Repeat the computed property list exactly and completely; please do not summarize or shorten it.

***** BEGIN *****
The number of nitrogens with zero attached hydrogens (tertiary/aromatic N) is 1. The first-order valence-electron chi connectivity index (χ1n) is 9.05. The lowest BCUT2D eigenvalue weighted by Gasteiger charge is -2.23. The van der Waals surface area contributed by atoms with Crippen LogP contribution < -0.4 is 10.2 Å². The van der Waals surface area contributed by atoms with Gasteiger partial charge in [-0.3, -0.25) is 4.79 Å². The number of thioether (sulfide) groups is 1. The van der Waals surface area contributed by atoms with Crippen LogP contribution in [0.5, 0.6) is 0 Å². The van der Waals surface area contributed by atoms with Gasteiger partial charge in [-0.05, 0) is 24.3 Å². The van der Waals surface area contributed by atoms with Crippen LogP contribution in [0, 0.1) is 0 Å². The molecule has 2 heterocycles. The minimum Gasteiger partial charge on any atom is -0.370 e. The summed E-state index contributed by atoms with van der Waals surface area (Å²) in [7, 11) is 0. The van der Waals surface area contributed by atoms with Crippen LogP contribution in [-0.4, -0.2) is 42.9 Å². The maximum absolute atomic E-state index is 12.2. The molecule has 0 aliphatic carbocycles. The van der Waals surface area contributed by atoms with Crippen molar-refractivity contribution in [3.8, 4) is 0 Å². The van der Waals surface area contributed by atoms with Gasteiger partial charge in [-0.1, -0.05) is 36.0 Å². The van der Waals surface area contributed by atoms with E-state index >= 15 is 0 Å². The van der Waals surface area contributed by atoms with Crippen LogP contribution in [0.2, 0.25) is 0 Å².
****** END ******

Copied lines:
The number of nitrogens with zero attached hydrogens (tertiary/aromatic N) is 1. The first-order valence-electron chi connectivity index (χ1n) is 9.05. The lowest BCUT2D eigenvalue weighted by Gasteiger charge is -2.23. The van der Waals surface area contributed by atoms with Crippen LogP contribution < -0.4 is 10.2 Å². The van der Waals surface area contributed by atoms with Gasteiger partial charge in [-0.3, -0.25) is 4.79 Å². The number of thioether (sulfide) groups is 1. The van der Waals surface area contributed by atoms with Crippen LogP contribution in [0.5, 0.6) is 0 Å². The van der Waals surface area contributed by atoms with Gasteiger partial charge in [-0.05, 0) is 24.3 Å². The van der Waals surface area contributed by atoms with Crippen LogP contribution in [0, 0.1) is 0 Å². The molecule has 2 heterocycles. The minimum Gasteiger partial charge on any atom is -0.370 e. The summed E-state index contributed by atoms with van der Waals surface area (Å²) in [7, 11) is 0. The van der Waals surface area contributed by atoms with Crippen LogP contribution in [-0.4, -0.2) is 42.9 Å². The maximum absolute atomic E-state index is 12.2. The molecule has 0 aliphatic carbocycles. The van der Waals surface area contributed by atoms with Crippen molar-refractivity contribution in [3.8, 4) is 0 Å². The van der Waals surface area contributed by atoms with Gasteiger partial charge in [-0.1, -0.05) is 36.0 Å². The van der Waals surface area contributed by atoms with E-state index >= 15 is 0 Å². The van der Waals surface area contributed by atoms with Crippen LogP contribution in [0.2, 0.25) is 0 Å².